TOPEKA, Kan. — Six people died and 200 were injured in 1974 when a tornado came down on June 8 and destroyed homes, a shopping center, a nursing home, and an apartment complex in Emporia.

The National Weather Service rated the tornado an F4, that designation estimates winds could have been from 207 to 260 mph. An F4 will do “devastating damage,” according to the NWS. Well constructed homes and cars will be picked about and become missiles.

Property damage was estimated at $25 million. Included in the damage estimate were 10 farms that were in the tornado’s path.

The NWS recorded the tornado hit around 6 p.m., was up to a half-mile wide, and continued for 38 miles through Lyon, Osage, and Shawnee Counties before finally breaking up southwest of Auburn.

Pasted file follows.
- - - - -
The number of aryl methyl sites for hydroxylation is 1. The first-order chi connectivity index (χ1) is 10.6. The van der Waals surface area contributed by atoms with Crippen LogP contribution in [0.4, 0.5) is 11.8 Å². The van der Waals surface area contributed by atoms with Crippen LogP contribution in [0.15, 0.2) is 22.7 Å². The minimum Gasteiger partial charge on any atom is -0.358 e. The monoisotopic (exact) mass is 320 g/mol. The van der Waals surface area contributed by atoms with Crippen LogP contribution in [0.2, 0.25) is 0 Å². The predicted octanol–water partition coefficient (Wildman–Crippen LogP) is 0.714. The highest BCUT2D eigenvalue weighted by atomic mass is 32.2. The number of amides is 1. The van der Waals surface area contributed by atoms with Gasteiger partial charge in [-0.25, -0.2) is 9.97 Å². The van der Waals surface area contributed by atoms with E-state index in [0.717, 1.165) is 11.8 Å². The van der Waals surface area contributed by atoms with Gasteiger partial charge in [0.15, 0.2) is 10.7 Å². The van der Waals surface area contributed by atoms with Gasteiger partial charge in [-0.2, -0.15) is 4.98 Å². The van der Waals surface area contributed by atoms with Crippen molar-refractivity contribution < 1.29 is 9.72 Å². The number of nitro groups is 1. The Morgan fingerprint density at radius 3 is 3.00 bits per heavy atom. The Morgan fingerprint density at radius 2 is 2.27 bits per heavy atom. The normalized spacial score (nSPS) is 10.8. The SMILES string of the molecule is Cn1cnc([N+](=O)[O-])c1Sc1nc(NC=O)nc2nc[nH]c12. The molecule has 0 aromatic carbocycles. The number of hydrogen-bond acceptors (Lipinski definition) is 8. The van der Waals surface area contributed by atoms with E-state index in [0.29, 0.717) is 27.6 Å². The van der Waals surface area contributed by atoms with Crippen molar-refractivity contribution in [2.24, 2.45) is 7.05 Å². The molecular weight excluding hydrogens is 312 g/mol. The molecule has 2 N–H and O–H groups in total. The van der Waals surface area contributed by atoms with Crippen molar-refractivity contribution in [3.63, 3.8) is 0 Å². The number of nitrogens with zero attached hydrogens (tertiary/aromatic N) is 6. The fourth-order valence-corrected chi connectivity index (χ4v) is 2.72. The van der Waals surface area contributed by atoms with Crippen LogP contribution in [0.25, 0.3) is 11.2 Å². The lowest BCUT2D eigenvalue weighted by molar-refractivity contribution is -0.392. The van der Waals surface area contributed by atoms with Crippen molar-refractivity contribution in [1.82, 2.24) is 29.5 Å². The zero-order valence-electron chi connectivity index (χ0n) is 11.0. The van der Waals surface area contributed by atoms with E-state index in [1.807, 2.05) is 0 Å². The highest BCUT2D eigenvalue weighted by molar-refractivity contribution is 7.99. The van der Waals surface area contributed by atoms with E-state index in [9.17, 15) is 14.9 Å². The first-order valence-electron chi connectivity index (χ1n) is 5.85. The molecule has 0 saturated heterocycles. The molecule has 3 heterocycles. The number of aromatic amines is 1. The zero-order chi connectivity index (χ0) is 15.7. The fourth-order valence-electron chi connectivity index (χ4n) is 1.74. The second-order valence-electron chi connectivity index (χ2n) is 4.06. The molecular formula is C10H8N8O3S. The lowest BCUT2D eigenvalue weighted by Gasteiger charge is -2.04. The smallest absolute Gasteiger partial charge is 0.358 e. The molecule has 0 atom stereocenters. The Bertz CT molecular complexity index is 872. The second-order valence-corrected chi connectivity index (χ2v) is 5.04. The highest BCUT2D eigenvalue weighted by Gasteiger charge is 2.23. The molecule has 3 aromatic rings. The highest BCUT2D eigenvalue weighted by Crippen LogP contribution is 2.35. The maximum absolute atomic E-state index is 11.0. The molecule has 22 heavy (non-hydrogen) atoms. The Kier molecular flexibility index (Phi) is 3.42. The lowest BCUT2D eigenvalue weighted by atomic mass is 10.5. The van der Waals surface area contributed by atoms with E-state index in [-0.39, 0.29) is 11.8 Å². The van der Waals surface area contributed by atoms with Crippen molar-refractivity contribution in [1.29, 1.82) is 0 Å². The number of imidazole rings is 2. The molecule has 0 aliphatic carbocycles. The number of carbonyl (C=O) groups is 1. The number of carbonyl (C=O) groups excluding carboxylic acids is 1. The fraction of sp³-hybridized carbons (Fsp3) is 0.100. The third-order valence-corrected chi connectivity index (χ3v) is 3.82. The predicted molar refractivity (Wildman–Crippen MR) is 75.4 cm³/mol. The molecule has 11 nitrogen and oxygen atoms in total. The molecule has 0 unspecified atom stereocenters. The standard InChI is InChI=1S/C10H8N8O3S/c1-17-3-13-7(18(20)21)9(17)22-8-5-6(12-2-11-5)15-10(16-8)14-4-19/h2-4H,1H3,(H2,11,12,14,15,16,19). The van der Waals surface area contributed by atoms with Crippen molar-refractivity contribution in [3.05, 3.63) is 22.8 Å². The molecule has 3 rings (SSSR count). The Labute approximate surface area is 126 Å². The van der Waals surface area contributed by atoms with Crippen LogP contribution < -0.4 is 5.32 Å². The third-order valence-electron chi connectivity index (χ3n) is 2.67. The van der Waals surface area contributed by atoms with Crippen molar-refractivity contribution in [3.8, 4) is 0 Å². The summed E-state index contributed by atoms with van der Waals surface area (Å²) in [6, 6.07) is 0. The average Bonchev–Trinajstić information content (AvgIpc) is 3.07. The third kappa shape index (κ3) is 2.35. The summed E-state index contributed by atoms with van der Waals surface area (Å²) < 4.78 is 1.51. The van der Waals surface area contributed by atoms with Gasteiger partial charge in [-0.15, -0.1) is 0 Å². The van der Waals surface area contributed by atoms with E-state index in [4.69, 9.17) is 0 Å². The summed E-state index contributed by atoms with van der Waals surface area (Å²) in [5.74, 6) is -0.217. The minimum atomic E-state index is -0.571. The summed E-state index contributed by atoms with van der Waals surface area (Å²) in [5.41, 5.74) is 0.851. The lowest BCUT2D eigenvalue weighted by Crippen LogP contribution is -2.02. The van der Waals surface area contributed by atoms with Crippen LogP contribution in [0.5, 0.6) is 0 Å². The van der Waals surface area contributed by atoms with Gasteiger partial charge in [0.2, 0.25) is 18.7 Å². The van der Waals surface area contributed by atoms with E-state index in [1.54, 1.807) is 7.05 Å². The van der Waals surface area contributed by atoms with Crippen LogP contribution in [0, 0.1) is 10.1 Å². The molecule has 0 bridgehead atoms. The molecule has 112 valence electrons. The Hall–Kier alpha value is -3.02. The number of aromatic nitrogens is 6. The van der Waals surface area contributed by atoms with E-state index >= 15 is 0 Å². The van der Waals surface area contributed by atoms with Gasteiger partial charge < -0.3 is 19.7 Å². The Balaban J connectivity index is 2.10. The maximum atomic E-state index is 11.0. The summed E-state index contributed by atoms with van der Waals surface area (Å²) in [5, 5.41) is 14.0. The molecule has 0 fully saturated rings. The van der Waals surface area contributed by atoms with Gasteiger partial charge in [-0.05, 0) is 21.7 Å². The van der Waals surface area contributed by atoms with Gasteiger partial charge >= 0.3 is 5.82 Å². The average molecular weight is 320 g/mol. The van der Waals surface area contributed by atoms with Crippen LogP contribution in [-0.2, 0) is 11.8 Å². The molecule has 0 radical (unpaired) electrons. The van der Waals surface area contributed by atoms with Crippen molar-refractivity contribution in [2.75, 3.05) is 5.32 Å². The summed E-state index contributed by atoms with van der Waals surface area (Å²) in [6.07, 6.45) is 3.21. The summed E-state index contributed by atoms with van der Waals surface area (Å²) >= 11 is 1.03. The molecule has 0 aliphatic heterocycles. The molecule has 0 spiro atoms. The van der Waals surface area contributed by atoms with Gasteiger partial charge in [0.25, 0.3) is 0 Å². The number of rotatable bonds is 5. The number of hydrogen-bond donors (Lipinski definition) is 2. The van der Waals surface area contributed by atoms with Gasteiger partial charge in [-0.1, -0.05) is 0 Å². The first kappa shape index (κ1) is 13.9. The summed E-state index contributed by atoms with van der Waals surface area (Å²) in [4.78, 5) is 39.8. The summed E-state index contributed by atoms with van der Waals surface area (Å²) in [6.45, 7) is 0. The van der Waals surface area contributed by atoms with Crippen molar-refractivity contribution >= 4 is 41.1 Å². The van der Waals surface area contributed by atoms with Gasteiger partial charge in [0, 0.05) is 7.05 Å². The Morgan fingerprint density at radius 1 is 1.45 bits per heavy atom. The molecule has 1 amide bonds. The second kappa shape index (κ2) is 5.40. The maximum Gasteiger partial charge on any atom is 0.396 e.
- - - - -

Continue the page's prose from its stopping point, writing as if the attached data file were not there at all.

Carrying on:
(Courtesy Photo/National Weather Service/Perry Riddle)

The anniversary of the tornado is often overshadowed by the devastating June 8, 1966 tornado that hit Topeka.

The June 8 tornado that hit Topeka in 1966 caused over $200 million worth of damage and killed 17 people, injuring over 500, according to records at the National Weather Service. Accounting for inflation, the 1966 tornado is still considered one of the costliest on record, estimated at $1.8 billion dollars.

The tornado first hit Burnetts Mount, the highest point in Topeka and was part of a Native American legend that claimed as long as the land was left alone, Topeka would be safe from a twister.

A few years before the 1966 tornado, a water tank was built on the land which some believe the tornado was retribution for its construction.

The 1966 tornado destroyed much of Washburn University and tore a copper panel from the State Capitol.

The Topeka tornado cut a 22-mile path, at times half a mile wide across the city. The F5 tornado came with winds over 250 mph.

According to the NWS, hundreds were left homeless after the Tornado.

Likely from the same storm a June 8 tornado also hit Manhattan destroying 11 homes and damaging 300. Sixty-five people were injured and the Manhattan tornado was blamed for $2 million in damage.